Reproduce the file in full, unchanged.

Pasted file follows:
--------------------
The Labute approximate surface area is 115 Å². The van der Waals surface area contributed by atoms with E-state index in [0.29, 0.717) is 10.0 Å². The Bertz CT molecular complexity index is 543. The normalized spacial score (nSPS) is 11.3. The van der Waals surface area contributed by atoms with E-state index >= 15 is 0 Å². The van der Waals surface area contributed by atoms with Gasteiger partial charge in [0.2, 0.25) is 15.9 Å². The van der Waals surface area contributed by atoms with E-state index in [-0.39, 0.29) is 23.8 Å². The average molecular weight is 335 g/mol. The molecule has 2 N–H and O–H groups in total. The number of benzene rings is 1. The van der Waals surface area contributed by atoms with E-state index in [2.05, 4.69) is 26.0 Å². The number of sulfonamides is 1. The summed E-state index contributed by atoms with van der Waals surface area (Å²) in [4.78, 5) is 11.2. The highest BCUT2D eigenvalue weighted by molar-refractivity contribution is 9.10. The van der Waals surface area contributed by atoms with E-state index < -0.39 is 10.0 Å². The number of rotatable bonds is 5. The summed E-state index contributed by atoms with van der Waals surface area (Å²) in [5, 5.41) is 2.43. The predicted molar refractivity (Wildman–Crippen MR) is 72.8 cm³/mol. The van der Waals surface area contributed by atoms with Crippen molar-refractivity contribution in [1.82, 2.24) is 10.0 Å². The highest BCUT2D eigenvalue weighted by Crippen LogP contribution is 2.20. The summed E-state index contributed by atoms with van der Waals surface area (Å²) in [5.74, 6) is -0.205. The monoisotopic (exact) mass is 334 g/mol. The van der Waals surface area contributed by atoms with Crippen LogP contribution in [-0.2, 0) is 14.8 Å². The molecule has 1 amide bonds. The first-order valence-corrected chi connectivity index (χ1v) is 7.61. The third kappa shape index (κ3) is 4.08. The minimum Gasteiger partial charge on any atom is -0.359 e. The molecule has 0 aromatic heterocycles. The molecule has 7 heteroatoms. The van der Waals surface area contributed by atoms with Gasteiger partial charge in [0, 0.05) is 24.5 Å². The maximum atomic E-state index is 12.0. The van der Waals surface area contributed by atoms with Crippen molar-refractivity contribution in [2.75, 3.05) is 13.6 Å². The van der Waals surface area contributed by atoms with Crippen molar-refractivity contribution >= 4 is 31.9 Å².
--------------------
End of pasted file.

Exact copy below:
The Labute approximate surface area is 115 Å². The van der Waals surface area contributed by atoms with E-state index in [0.29, 0.717) is 10.0 Å². The Bertz CT molecular complexity index is 543. The normalized spacial score (nSPS) is 11.3. The van der Waals surface area contributed by atoms with E-state index >= 15 is 0 Å². The van der Waals surface area contributed by atoms with Gasteiger partial charge in [0.2, 0.25) is 15.9 Å². The van der Waals surface area contributed by atoms with E-state index in [-0.39, 0.29) is 23.8 Å². The average molecular weight is 335 g/mol. The molecule has 2 N–H and O–H groups in total. The number of benzene rings is 1. The van der Waals surface area contributed by atoms with E-state index in [2.05, 4.69) is 26.0 Å². The number of sulfonamides is 1. The summed E-state index contributed by atoms with van der Waals surface area (Å²) in [4.78, 5) is 11.2. The highest BCUT2D eigenvalue weighted by molar-refractivity contribution is 9.10. The van der Waals surface area contributed by atoms with E-state index < -0.39 is 10.0 Å². The number of rotatable bonds is 5. The summed E-state index contributed by atoms with van der Waals surface area (Å²) in [5, 5.41) is 2.43. The predicted molar refractivity (Wildman–Crippen MR) is 72.8 cm³/mol. The van der Waals surface area contributed by atoms with Crippen molar-refractivity contribution in [1.82, 2.24) is 10.0 Å². The highest BCUT2D eigenvalue weighted by Crippen LogP contribution is 2.20. The summed E-state index contributed by atoms with van der Waals surface area (Å²) in [5.74, 6) is -0.205. The monoisotopic (exact) mass is 334 g/mol. The van der Waals surface area contributed by atoms with Crippen LogP contribution in [-0.2, 0) is 14.8 Å². The molecule has 1 amide bonds. The first-order valence-corrected chi connectivity index (χ1v) is 7.61. The third kappa shape index (κ3) is 4.08. The minimum Gasteiger partial charge on any atom is -0.359 e. The molecule has 0 aromatic heterocycles. The molecule has 7 heteroatoms. The van der Waals surface area contributed by atoms with Gasteiger partial charge in [0, 0.05) is 24.5 Å². The maximum atomic E-state index is 12.0. The van der Waals surface area contributed by atoms with Crippen molar-refractivity contribution in [2.75, 3.05) is 13.6 Å². The van der Waals surface area contributed by atoms with Crippen molar-refractivity contribution >= 4 is 31.9 Å².